10 Tips for Business Growth in Turbulent Times
May 10, 2020 6 min. read
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In these times of uncertainty, it’s hard to know just what exactly the right thing to do is. The bad news is that there are no right decisions – every decision you make for your business growth will be hard and its implications uncertain.
The good news is that we’re here to give you a few tips on how to make the best of these difficult times and summarize some key takeaways from Reforge’s Growth in Turbulent Times B2B seminar.
Here are some questions they covered in the webinar that we’d like to share with you:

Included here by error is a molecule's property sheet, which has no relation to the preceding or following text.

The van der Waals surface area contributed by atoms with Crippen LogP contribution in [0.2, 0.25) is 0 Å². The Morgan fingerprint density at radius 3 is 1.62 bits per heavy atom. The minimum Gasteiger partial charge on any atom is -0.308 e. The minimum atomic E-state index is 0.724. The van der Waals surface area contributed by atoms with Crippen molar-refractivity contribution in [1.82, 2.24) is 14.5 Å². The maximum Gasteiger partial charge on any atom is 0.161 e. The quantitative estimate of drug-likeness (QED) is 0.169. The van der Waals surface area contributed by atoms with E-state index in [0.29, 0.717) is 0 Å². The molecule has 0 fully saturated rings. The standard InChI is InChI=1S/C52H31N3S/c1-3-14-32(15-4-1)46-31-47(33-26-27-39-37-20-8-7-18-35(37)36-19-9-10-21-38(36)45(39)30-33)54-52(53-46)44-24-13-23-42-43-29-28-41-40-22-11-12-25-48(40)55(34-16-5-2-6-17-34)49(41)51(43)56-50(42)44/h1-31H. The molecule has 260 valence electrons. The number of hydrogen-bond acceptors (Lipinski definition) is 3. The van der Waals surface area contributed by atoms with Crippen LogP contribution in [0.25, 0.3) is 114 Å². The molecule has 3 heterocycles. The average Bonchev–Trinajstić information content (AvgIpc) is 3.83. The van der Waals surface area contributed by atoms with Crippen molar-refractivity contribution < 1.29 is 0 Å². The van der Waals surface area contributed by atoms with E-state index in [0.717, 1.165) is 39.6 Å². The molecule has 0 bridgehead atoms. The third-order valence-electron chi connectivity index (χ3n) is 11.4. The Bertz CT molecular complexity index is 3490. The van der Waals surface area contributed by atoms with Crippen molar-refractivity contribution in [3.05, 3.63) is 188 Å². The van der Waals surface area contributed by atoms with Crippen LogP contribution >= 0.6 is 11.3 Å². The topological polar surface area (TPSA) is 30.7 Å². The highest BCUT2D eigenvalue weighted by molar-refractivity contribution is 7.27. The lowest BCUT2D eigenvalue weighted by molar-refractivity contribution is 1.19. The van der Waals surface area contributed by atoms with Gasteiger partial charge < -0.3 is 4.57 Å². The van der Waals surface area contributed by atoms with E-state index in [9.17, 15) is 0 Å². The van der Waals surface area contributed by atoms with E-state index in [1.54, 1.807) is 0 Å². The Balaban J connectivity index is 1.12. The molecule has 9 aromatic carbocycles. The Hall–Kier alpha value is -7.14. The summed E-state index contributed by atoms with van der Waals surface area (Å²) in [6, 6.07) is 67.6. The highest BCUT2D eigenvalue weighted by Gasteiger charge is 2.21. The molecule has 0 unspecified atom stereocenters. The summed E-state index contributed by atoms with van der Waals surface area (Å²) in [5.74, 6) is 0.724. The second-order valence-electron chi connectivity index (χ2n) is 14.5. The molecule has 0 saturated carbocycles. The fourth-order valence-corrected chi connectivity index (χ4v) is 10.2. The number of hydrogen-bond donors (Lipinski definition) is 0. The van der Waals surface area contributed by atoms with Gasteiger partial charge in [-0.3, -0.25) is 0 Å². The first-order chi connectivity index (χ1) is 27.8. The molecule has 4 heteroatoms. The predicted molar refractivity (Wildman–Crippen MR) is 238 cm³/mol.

– Should we be cutting costs? If so, by how much?
– How did companies weather the storm in past recessions?
– Are the opportunities to accelerate and make lemonade out of lemons?
– What signs should we look for in order to make smart decisions with imperfect data?
We’ll start by giving you a sort of litmus test for resting how long your runway is, then move on to some tips specifically for those of you who are operating on a pretty short runway, and then some tips for those of you with a long one, and conclude with some general tips that everyone can benefit from.
How long is your runway?
As a general rule of thumb, a runway that’s longer than 2 years means you can take some pretty aggressive, possibly risky action to boost your growth. A run that’s shorter than 2 years means that you need to refocus your attention and start making cuts as soon as possible. Remember, it’s better to overreact than underreact.